Putting Azure CDN, Google Cloud Storage, Rackspace Cloud Files and Amazon CloudFront to the CORS test.
CORS (also known as Cross Origin Resource Sharing) is a standard that allows website owners to specify in the HTTP headers of files which domains (technically called origins) are allowed to access certain files on it’s server.
The server doesn’t enforce the lockout, but the users web-browser does. In fact, it is the browser that requests CORS validation in the first place. They do this for security reasons to prevent hacks like Cross Site Injection from adding to a page scripts or other malicious files into the HTTP response on an otherwise safe page.
Web fonts for example are a case where most browsers today require the server that has the font to respond to a CORS request.
By CORS request, I mean that when the browser downloads the font, in it’s request it adds the current domain name and scheme as the value of the Origin in the request header. So 'Origin: https://samkelleher.com' would be an example.
The server then looks to see if the origin requested is in the list of allowed origins, if it is, it responds with 'Access-Control-Allow-Origin: https://samkelleher.com' in the header. If the origin is not in the list, it simply does not return the Access-Control-Allow-Origin header.
Then when the browser interprets the response, if there is an Access-Control-Allow-Origin header, and it’s value also matches the origin the browser requested, then the browser accepts the file and will display it. So in the case of a font, the font will be used. If the header is missing or has a different origin value, the file is rejected and the browser will behave as if it couldn’t find the file.
This process is simple to setup and easy to configure on most server environments that you setup directly, but will become radically more complicated as you use a Content Deployment Network (CDN). First of it’s easy to confuse the origin in a CORS request to the origin a CDN server will use. To a CDN server, the origin is the domain/server that has the primary updatable copy of all the files. It’s where the CDN edge nodes will connect and download the files it wasn’t to serve to its local user base.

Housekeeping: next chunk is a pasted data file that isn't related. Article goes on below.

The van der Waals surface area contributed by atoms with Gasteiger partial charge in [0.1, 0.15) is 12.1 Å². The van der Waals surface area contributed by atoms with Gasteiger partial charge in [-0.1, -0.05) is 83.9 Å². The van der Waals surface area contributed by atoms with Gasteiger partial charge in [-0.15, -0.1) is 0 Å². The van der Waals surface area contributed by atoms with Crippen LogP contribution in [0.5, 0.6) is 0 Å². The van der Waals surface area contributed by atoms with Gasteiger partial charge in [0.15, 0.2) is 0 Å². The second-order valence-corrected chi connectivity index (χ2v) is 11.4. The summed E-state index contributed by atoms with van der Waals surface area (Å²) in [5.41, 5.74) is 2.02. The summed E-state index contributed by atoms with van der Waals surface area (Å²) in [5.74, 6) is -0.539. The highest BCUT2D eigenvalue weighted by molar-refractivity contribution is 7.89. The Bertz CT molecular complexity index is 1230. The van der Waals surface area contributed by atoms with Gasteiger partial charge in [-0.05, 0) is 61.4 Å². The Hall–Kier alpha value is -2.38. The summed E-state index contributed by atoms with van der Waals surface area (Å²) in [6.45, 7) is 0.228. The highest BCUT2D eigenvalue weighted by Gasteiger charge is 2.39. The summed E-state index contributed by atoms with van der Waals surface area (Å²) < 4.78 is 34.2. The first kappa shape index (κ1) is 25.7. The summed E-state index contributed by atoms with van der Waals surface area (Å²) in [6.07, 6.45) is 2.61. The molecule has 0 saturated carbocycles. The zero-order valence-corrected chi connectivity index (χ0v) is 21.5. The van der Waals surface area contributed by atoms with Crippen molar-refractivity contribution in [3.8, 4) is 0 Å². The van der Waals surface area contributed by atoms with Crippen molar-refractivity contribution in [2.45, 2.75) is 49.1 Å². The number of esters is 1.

CDNs operate by a cache key, usually derived form the HTTP headers. In most cases, the cache key is simply the request URL. Meaning that any request to the same URL, will hit that same cache key, and the same response can be returned to the user without having to query the origin.
In CORS requests, we set a Vary: Origin header telling the CDN that different responses can be expected for different origin values. So the CDN should look at both the request URL AND the requests Origin Value. This is because the response headers will be different depending on what Origin was requested by the browser. So now if the URL and the request origin match the cache key, the same response will be quickly served from the CDNs local cache rather than hitting the origin server.
Finding a CDN provider that (correctly) supports the CORS protocol seems to be harder than it should. I tested the most popular CDN providers I know about, Azure CDN, Rackspace Cloud Files, and Amazon CloudFront. I tested a scenario where a wildcard origin was not used (which kind of defeats the purpose of using CORS in the first place), and where there is more than one valid origin (to reflect that most websites have a production and staging version which will want to access the same resources, like images and fonts).
Whilst all these providers claim to support CORS setups matching my desired configuration - I found significant broken flaws in all of them. All of these CDN providers operate on the concept of providing a storage container/bucket which functions as the origin, and then a CDN service they provide connects to this container and distributes copies of the files to the edge serves when they are requested.
The test was made of two parts, download a test font from the container directly, and then download that same file from the nearest CDN edge node, one before it was cached, and one after it was cached (where possible).